User User - 5 months ago 6
Python Question

Why does the scope work like this?

This question is a result of a student of mine asking a question about the following code, and I'm honestly completely stumped. Any help would be appreciated.

When I run this code:

#test 2

a = 1

def func2(x):
x = x + a
return(x)

print(func2(3))


it works perfectly fine. It is able to take the globally-scoped variable a and use its value to perform the calculation and return the value 4.

However, if I change it to this:

# test 3

a = 1

def func3(x):
a = x + a
return(x)

print(func3(3))


I then get an error:


local variable 'a' referenced before assignment


Why do I get this error only when I want to update the value of a within the function to a new value based on its original value? What am I not understanding? I feel like this second piece of code should work fine.

Thanks in advance for any help and insight.

Answer
a = 1

def func3(x):
    global a
    a = x + a
    return(x)

print(func3(3))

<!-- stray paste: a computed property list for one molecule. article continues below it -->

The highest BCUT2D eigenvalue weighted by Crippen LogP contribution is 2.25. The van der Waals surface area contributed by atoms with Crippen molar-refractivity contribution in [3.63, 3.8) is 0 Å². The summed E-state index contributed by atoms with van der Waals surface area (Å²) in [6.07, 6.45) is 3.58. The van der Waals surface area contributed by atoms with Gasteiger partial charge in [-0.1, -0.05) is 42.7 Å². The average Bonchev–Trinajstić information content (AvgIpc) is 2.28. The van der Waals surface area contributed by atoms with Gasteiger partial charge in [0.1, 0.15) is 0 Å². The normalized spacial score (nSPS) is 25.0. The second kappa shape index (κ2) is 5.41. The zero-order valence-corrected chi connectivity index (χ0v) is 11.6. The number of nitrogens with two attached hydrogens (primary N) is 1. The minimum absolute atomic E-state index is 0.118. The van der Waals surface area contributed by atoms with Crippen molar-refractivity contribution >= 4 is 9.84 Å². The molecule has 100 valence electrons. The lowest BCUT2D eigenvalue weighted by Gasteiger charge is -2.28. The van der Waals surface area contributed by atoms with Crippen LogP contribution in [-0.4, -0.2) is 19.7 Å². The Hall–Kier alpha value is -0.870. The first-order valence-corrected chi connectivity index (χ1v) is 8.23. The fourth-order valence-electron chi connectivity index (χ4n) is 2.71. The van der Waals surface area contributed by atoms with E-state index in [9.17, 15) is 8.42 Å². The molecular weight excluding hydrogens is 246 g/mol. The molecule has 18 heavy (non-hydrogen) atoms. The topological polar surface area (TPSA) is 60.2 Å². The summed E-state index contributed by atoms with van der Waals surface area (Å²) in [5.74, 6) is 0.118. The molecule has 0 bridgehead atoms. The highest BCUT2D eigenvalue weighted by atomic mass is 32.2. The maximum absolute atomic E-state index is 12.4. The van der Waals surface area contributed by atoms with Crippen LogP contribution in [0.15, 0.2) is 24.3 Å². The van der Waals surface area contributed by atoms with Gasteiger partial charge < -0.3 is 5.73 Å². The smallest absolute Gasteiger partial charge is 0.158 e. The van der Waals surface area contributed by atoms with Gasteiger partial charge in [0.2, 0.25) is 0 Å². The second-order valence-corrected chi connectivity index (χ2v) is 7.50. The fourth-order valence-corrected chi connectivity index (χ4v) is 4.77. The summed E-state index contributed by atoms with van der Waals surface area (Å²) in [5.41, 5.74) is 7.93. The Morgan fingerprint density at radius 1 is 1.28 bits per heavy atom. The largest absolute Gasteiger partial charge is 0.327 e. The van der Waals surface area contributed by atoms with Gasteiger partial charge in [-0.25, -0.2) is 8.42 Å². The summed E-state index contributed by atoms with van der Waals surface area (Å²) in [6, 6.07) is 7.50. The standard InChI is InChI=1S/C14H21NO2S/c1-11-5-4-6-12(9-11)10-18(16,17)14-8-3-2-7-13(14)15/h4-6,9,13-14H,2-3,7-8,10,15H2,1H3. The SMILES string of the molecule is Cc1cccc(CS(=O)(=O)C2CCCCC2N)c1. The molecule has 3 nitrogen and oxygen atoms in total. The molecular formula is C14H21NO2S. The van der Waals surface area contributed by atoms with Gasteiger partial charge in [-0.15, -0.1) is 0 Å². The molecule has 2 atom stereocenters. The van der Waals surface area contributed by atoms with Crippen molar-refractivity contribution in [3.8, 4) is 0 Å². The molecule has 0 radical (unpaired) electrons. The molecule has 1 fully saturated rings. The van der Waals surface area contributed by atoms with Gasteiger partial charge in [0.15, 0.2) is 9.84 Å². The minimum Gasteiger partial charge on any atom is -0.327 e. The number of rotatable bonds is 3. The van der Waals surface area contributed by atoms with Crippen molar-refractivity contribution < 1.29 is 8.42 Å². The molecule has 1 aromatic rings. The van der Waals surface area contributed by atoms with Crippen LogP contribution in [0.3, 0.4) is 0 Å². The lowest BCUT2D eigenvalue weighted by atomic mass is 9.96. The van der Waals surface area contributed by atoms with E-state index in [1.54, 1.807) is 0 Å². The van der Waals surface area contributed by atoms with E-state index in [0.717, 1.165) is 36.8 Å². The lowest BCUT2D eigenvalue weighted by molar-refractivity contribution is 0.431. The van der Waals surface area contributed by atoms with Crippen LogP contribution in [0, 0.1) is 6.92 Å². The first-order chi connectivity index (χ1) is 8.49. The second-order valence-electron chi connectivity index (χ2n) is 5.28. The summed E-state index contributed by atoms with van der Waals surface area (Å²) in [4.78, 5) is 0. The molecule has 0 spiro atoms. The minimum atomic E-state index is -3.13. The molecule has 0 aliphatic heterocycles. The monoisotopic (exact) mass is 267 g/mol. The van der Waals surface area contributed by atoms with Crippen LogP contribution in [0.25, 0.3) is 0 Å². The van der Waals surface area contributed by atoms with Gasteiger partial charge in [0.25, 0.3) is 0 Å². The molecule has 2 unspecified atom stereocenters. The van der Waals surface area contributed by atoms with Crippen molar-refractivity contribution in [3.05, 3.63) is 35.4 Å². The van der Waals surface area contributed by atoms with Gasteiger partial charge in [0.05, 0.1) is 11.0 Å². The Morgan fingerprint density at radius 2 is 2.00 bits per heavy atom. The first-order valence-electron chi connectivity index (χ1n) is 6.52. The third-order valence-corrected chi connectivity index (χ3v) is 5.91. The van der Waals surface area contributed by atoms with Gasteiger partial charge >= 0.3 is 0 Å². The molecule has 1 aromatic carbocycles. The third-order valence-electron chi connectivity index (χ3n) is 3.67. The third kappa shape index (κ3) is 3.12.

Now it should work.

When you put the statement a=x+a inside the function, it creates a new local variable a and tries to reference its value(which clearly hasnt been defined before). Thus you have to use global a before altering the value of a global variable so that it knows which value to refer to.

EDIT:

The execution of a function introduces a new symbol table used for the local variables of the function. More precisely, all variable assignments in a function store the value in the local symbol table; whereas variable references first look in the local symbol table, then in the local symbol tables of enclosing functions, then in the global symbol table, and finally in the table of built-in names. Thus, global variables cannot be directly assigned a value within a function (unless named in a global statement), although they may be referenced.